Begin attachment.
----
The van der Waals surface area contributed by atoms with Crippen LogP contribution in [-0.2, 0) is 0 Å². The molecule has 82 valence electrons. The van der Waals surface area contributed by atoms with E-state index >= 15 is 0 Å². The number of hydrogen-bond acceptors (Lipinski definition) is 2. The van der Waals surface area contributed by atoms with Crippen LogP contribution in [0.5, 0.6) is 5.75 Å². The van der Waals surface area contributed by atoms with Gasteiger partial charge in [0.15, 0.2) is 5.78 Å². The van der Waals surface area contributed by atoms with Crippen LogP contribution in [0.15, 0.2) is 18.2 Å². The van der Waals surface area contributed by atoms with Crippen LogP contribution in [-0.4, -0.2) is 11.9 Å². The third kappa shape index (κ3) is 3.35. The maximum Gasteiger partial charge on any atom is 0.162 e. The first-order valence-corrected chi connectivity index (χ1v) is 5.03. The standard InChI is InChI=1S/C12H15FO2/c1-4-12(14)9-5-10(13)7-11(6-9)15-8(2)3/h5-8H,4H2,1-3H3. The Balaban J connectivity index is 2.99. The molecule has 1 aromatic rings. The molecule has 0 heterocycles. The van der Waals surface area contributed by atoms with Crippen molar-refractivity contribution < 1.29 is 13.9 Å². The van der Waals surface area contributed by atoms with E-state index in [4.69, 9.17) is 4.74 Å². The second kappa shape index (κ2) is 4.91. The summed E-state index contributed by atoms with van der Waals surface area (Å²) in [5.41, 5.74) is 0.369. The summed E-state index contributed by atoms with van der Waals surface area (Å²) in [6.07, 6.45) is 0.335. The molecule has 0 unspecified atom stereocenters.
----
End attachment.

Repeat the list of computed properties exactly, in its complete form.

The van der Waals surface area contributed by atoms with Crippen LogP contribution in [-0.2, 0) is 0 Å². The molecule has 82 valence electrons. The van der Waals surface area contributed by atoms with E-state index >= 15 is 0 Å². The number of hydrogen-bond acceptors (Lipinski definition) is 2. The van der Waals surface area contributed by atoms with Crippen LogP contribution in [0.5, 0.6) is 5.75 Å². The van der Waals surface area contributed by atoms with Gasteiger partial charge in [0.15, 0.2) is 5.78 Å². The van der Waals surface area contributed by atoms with Crippen LogP contribution in [0.15, 0.2) is 18.2 Å². The van der Waals surface area contributed by atoms with Crippen LogP contribution in [-0.4, -0.2) is 11.9 Å². The third kappa shape index (κ3) is 3.35. The maximum Gasteiger partial charge on any atom is 0.162 e. The first-order valence-corrected chi connectivity index (χ1v) is 5.03. The standard InChI is InChI=1S/C12H15FO2/c1-4-12(14)9-5-10(13)7-11(6-9)15-8(2)3/h5-8H,4H2,1-3H3. The Balaban J connectivity index is 2.99. The molecule has 1 aromatic rings. The molecule has 0 heterocycles. The van der Waals surface area contributed by atoms with Crippen molar-refractivity contribution < 1.29 is 13.9 Å². The van der Waals surface area contributed by atoms with E-state index in [4.69, 9.17) is 4.74 Å². The second kappa shape index (κ2) is 4.91. The summed E-state index contributed by atoms with van der Waals surface area (Å²) in [5.41, 5.74) is 0.369. The summed E-state index contributed by atoms with van der Waals surface area (Å²) in [6.07, 6.45) is 0.335. The molecule has 0 unspecified atom stereocenters.